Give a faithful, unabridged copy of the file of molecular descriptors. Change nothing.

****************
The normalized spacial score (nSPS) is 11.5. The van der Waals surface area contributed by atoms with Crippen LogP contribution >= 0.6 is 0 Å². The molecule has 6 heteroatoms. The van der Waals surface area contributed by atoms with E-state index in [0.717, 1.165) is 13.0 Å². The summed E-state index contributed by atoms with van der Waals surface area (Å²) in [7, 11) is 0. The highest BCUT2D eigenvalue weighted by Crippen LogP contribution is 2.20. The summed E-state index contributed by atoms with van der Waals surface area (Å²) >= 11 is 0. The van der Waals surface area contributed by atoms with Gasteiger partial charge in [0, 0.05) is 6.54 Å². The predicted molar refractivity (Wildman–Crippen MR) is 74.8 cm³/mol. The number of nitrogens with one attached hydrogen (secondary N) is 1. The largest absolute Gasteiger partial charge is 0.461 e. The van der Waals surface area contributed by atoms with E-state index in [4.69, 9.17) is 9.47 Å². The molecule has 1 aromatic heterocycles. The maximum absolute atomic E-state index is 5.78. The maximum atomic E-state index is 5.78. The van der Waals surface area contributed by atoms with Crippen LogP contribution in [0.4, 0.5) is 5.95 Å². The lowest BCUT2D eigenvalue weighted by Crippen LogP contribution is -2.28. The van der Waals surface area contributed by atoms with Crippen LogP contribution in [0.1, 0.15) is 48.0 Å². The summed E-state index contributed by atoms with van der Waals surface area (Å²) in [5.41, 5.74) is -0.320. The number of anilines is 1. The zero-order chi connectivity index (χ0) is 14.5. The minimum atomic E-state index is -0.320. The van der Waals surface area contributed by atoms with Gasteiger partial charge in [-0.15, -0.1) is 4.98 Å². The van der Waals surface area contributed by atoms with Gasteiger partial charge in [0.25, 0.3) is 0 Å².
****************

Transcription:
The normalized spacial score (nSPS) is 11.5. The van der Waals surface area contributed by atoms with Crippen LogP contribution >= 0.6 is 0 Å². The molecule has 6 heteroatoms. The van der Waals surface area contributed by atoms with E-state index in [0.717, 1.165) is 13.0 Å². The summed E-state index contributed by atoms with van der Waals surface area (Å²) in [7, 11) is 0. The highest BCUT2D eigenvalue weighted by Crippen LogP contribution is 2.20. The summed E-state index contributed by atoms with van der Waals surface area (Å²) >= 11 is 0. The van der Waals surface area contributed by atoms with Gasteiger partial charge in [0, 0.05) is 6.54 Å². The predicted molar refractivity (Wildman–Crippen MR) is 74.8 cm³/mol. The number of nitrogens with one attached hydrogen (secondary N) is 1. The largest absolute Gasteiger partial charge is 0.461 e. The van der Waals surface area contributed by atoms with E-state index in [4.69, 9.17) is 9.47 Å². The molecule has 1 aromatic heterocycles. The maximum absolute atomic E-state index is 5.78. The maximum atomic E-state index is 5.78. The van der Waals surface area contributed by atoms with Crippen LogP contribution in [0.4, 0.5) is 5.95 Å². The lowest BCUT2D eigenvalue weighted by Crippen LogP contribution is -2.28. The van der Waals surface area contributed by atoms with Crippen LogP contribution in [0.1, 0.15) is 48.0 Å². The summed E-state index contributed by atoms with van der Waals surface area (Å²) in [5.41, 5.74) is -0.320. The number of anilines is 1. The zero-order chi connectivity index (χ0) is 14.5. The minimum atomic E-state index is -0.320. The van der Waals surface area contributed by atoms with Gasteiger partial charge in [-0.15, -0.1) is 4.98 Å². The van der Waals surface area contributed by atoms with Gasteiger partial charge in [0.25, 0.3) is 0 Å².